Saša Solujić from the Stockholm Environment Institute and member of the BiH ESAP project team presented at a workshop on gender and environment, that took place 29 March 2022 in hotel Europe, in Sarajevo, Bosnia and Herzegovina. The workshop was organized within the “IMPAQ – Improving air quality and air quality management in BiH” project.
In her presentation, she brought forward the key messages from the BiH ESAP brief “Air pollution in Bosnia and Herzegovina: a gender equality, social equity and poverty reduction lens (GESEP)”. The brief was prepared for the project and one of its thematic areas focusing on air pollution. It explains how environmental and GESEP challenges are interlinked, drawing upon examples from the BiH context.
Gender, poverty and social inequity are all intertwined with the environmental problem of air pollution, and there is no exception for this in BiH. Poor people are likely to be more exposed to higher levels of air pollution and further, elderly people and people with health issues or disabilities usually experience higher degrees of energy poverty than the rest of the population. Low-income households tend to use very polluting fuels for warming their homes or for cooking, and drive older polluting cars. This means that they negatively contribute to air pollution. These are just some examples how GESEP is linked with air pollution.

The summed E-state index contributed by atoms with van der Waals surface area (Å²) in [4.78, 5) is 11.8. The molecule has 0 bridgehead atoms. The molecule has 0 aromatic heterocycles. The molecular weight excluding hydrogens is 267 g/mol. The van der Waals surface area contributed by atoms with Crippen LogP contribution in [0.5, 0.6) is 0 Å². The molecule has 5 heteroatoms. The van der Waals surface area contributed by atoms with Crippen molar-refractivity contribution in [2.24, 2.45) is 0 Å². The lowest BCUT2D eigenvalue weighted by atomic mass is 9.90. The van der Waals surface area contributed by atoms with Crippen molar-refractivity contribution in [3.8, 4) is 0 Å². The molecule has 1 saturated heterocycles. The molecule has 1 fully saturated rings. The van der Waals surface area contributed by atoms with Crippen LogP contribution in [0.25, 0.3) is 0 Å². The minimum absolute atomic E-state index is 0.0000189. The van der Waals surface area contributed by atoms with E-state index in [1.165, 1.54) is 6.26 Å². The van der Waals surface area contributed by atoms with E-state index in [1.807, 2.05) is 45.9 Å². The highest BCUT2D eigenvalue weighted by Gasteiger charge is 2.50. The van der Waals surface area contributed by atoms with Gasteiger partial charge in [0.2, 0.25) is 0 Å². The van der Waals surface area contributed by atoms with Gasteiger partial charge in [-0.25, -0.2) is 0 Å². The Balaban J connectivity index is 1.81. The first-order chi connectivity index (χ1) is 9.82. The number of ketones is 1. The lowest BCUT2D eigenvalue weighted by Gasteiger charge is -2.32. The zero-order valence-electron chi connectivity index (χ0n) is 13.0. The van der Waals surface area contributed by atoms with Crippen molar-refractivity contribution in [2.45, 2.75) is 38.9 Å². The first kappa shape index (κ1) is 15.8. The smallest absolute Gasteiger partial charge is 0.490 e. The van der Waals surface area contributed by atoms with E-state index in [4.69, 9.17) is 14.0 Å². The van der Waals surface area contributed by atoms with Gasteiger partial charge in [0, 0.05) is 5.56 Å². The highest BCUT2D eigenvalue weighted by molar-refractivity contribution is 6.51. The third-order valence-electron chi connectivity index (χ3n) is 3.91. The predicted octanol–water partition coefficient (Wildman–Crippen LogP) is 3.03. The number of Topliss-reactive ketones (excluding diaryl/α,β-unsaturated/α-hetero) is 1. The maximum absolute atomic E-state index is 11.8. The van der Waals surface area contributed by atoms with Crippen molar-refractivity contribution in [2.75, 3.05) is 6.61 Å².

The brief concludes that assessing the distributional impacts of new environmental policies and making opportunities associated with them available to disadvantaged groups is one of the essential steps toward integrating GESEP considerations into environmental policy.
The event further explored the intersection between air pollution and gender equality and provided a platform for the exchange of experiences between civil society organizations. There is a need for stable support to women CSOs, including building a strong network to provide co-benefits for gender and the environment.
Good practices presented relate to the participation of women through the citizens’ assemblies and direct local initiatives, representation of women in the energy sector and transport, as well as the importance of addressing the persistent discrimination against women. There are numerous gender mainstreaming tools that many actors successfully use. Gender mainstreaming of environmental policies, and vice-versa, are key for full implementation of SDG 5, especially at the local level.